This editorial is in the “New York Times.”

Somehow I have a mental image of pigs feeding at a trough. Maybe it’s an old Thomas Nast cartoon.

It seems that last year’s $1.5 trillion tax-cut package, despite heavily favoring affluent investors and corporate titans over workers of modest means, was insufficiently generous to the wealthy to satisfy certain members of the Trump administration. So now Treasury Secretary Steven Mnuchin offers an exciting plan to award an additional $100 billion tax cut to the richest Americans.

Specifically, Mr. Mnuchin has directed his department to explore allowing investors to take inflation into account when calculating their capital gains tax bill. (Instead of determining how much value a stock had gained by subtracting its selling price from its original purchase price, investors would first adjust the purchase price to reflect what it would be in inflation-adjusted dollars.) Fans of the move argue that it would benefit the wide swath of middle-class Americans who own stocks, along with all those older Americans whose homes have appreciated in value over the decades. And, indeed, many middle-class Americans could wind up with a sliver of savings. But not all investors are equal. Independent analyses say that a whopping 97 percent of the savings from Mr. Mnuchin’s plan would go to the highest 10 percent of income earners. (For the severely math challenged, that would leave a paltry 3 percent to be divvied up by the remaining 90 percent of the country.) Two-thirds of all savings would go to the top 0.1 percent of income earners.

So in rough dollar terms, the administration is looking to hand $66 billion-plus to the ultrarich like — just to name a few — Mr. Mnuchin, who did very, very well during his years at Goldman Sachs (and already has a net worth estimated at $252 million); Wilbur Ross, the loaded secretary of commerce (estimated net worth: $506.5 million); Betsy DeVos, the even richer secretary of education (about $1.1 billion); and, of course, the extended Trump-Kushner clan. (To be sure, Ivanka Trump could use a financial pick-me-up to help take the sting out of having to close down her clothing brand.)

Thus die the final vestiges of this president’s pretty little narrative about being a populist hero.

Hard-core economic conservatives and anti-tax activists have long pushed to index capital gains taxes for inflation under the dubious argument that it would bolster the overall economy. Unsurprisingly, this crusade has failed to catch fire in Congress, where even anti-tax lawmakers can be skittish about so blatantly playing to the plutocrats.

But here’s where Mr. Mnuchin’s plan is so politically inspired. He hopes to cut Congress out of this deal altogether by declaring it a regulatory matter and allowing Treasury to unilaterally redefine the term “cost.” No need to subject this process to the messiness of the legislative process when it is so much more efficient to claim jurisdiction for oneself and change the meaning of words to suit one’s purpose. Behold Trumpian logic at its purest.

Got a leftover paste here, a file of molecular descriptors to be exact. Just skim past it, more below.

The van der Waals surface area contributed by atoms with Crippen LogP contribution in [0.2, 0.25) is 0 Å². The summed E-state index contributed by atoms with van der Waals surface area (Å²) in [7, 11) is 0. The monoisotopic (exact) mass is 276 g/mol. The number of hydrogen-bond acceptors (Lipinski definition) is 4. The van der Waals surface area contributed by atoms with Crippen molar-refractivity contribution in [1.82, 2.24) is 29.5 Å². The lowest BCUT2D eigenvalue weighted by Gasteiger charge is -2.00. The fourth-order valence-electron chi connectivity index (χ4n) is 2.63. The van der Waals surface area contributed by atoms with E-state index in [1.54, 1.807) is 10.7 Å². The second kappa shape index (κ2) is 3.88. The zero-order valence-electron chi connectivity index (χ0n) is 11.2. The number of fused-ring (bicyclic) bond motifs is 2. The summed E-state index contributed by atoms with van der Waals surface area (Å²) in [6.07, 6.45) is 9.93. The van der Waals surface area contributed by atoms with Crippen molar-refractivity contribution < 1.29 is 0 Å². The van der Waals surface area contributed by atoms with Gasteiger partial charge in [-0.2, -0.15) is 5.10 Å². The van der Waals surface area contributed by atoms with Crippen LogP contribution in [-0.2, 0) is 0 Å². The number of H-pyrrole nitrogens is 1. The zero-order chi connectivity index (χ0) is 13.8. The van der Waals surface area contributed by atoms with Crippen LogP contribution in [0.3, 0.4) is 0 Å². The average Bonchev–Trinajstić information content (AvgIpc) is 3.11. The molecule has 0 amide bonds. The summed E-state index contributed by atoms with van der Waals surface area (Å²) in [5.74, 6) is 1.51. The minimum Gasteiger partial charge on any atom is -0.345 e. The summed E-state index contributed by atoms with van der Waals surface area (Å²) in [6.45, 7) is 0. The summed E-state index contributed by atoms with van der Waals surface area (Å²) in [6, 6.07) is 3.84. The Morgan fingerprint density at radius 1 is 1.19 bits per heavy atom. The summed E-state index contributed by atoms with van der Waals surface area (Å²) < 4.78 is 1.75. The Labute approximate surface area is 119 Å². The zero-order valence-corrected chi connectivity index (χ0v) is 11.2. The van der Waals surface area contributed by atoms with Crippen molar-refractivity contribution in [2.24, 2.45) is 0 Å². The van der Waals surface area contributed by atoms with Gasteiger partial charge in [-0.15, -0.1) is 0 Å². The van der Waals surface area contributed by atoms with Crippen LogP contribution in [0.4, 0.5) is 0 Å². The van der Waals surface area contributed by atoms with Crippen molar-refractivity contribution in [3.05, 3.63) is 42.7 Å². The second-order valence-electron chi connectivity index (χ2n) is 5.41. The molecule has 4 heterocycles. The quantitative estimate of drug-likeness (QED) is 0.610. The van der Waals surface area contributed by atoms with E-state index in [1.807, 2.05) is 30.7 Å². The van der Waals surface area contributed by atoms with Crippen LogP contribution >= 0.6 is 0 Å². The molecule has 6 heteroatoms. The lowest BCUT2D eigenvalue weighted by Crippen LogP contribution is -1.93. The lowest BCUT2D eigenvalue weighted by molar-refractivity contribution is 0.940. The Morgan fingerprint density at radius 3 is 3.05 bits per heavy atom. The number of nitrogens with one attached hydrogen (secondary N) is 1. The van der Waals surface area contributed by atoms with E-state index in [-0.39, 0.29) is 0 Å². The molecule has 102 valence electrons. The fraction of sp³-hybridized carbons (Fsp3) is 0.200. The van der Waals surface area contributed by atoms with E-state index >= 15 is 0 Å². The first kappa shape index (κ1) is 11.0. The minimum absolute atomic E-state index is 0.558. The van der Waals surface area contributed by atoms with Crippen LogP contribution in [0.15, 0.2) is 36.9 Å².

One potential sticking point is that Mr. Mnuchin’s proposal may not be, strictly speaking, legal. Congress has never authorized the Treasury Department to interpret tax law in the bizarre way the secretary is advocating. And the last time such a possibility was floated, in 1992, President George Bush’s Justice Department shot it down with extreme prejudice. The department’s Office of Legal Counsel went so far as to issue a 23-page opinion laying out in excruciating detail why the Treasury Department does not have the legal authority to index capital gains for inflation by means of regulation.

So there’s that.

But the Trump administration isn’t one to fret about legal niceties when pursuing its pet projects. It much prefers to plow forward and let the court challenges shake out as they will. You win some. (Think travel ban, eventually, after multiple revisions.) You lose some. (Snatching migrant kids from their families at the border.) But as the adage goes, it’s easier to ask for forgiveness than permission.

Mr. Mnuchin may well figure that the risk is worth the potential gain for himself, his wealthy friends and, more broadly, members of the Republican Party’s donor class who might very well show their gratitude by channeling some of their tax savings into party coffers. Besides, a case like this could take a while to wend its way through the courts, and who knows how many millions could be saved in the meantime.

Beyond pure greed and a desire to suck up to the 0.1 percent, it’s hard to see any real-world logic behind this move. As political messaging goes, it seems flat-out bonkers to position Republicans as the party of the superrich — especially during a critical midterm election campaign with control of both houses of Congress on the line.

But at this point, President Trump may have decided that it doesn’t much matter what economic policies he pursues so long as he can keep the base distracted and fired up with his relentless culture warring. (Build the wall! Lock her up! Gorsuch! Kavanaugh! Stand for the anthem or be fired!) In early 2016, candidate Trump famously boasted that he “could stand in the middle of Fifth Avenue and shoot somebody” and not lose any voters. Since becoming president, he has been given little cause by his base — or by Republicans in Congress — to doubt his political infallibility. As such, with Mr. Mnuchin’s proposal, as with so many other moves undertaken by this administration, Mr. Trump’s thinking may boil down to little more than, “Why the heck not?”

This may strike some as a depressingly cynical reading of what is being proposed. What, you thought their motives were pure?